In the minds of most theatregoers, Henrik Ibsen is the creator of famous heroines who choose to leave in the final scene.
There's Nora, naturally, slamming the door behind her as she abandons her patronizing husband, and her children too, in the 1879 classic A Doll's House.
And then there's Hedda Gabler, who checks out in another sense – shooting herself with her father's pistol rather than submit to the power of Judge Brack in the 1891 play named after her.
In between these two iconic characters, however, the great Norwegian playwright invented an equally compelling, but entirely different heroine: Ellida, a woman who chooses to stay.
She is the titular character of The Lady from the Sea, a lesser-known 1888 drama by Ibsen, currently in previews at the Shaw Festival and opening May 15.
But, as the women from the Shaw who are working on the production have discovered, Ellida's choice may be as shocking to audiences today as Nora and Hedda's were in their time.
"The most difficult part for me to work through was to figure out how in the end she stays," says playwright Erin Shields, winner of the Governor-General's Award for If We Were Birds, who has written the new version of Ibsen's play the Shaw Festival is presenting. "Controversially, this play makes an argument for marriage – and how hard it is."
While A Doll's House remains Ibsen's best known play, it has lost its power – or at least its shock value – over the past 136 years, as today's audiences now unambiguously cheer for Nora when she leaves her condescending husband. (Back in the 19th century, the ending was so contentious that Ibsen had to pen an alternate one for its premiere in Germany.)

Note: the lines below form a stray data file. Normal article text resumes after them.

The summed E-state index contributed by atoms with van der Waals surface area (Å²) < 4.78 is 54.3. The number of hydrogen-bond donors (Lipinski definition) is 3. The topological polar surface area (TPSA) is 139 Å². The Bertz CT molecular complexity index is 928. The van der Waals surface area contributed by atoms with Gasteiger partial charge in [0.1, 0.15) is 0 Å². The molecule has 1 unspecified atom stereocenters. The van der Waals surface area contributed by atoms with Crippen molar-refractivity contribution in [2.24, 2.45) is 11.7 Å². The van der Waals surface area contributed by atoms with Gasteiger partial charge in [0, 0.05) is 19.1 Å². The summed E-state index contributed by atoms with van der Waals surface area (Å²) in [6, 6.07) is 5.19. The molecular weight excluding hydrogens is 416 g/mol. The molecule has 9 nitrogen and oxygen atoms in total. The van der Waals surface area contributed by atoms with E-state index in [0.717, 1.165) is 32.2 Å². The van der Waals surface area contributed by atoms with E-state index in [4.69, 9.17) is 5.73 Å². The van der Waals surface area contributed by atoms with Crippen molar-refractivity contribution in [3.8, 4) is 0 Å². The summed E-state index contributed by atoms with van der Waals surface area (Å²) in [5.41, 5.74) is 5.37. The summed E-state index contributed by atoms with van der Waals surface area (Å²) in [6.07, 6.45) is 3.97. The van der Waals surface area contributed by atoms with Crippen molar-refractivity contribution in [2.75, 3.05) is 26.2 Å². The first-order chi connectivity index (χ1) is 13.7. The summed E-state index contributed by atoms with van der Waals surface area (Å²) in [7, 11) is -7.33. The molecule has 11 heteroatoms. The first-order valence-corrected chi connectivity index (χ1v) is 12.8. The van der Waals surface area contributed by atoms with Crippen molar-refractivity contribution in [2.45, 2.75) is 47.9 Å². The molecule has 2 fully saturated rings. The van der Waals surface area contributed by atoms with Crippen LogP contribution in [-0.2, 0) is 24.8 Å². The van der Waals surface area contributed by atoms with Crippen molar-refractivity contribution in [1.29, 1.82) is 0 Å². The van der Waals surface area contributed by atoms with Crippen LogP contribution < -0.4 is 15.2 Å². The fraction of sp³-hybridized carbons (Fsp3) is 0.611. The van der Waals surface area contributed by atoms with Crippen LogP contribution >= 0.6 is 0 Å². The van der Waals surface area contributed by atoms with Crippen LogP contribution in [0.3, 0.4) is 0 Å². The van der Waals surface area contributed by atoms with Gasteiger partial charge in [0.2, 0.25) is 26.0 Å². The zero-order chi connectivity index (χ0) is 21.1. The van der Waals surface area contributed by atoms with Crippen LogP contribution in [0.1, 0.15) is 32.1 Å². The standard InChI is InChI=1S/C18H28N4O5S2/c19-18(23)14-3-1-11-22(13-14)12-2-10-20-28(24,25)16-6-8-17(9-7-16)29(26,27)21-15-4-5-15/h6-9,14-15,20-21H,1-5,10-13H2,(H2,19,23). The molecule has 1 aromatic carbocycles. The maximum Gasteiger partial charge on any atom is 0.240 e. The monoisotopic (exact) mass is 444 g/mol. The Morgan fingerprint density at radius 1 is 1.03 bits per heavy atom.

The Lady from the Sea, however, paints a picture of a more complicated marriage. Ellida, the daughter of a lighthouse keeper, is wed to an older man, the widower Dr. Wangel, with whom she has moved from the sea to a small mountain town to help raise his two girls.
The couple lost a child early on, and their partnership is more kind than passionate. So when a mysterious, handsome sailor who Ellida loved in her youth – he's billed as The Stranger in the lyrical drama – reappears, she is torn between her marital duty and the tidal pull of her old lover.
"When I tell my grandma the outline of the story, she says, 'Oh, she should have gone with that Stranger,'"says Meg Roe, the in-demand theatre artist from British Columbia who is directing the play.
Roe refers to a recent TED Talk sex therapist Esther Perel gave in Vancouver as an example of just how far attitudes have shifted since The Lady from the Sea's premiere. "Divorce used to carry all the shame," said Perel, the author of the upcoming book A State of Affairs: Cheating in the Age of Transparency. "Today, staying when you can leave is the new shame."
Perel is part of a wave of current writers, such as sex columnist Dan Savage, exploring how monogamy can survive by evolving to be more open, so the choice doesn't have to be between the two dramatic conclusions to troubled marriage most commonly seen in theatres since Ibsen pioneered realism on the stage – partners who leave or who stay resentfully.
Those are the unpleasant choices Ellida is seemingly faced with in The Lady from the Sea – but, in the end, Wangel manages to keep his wife tied to him by setting her free.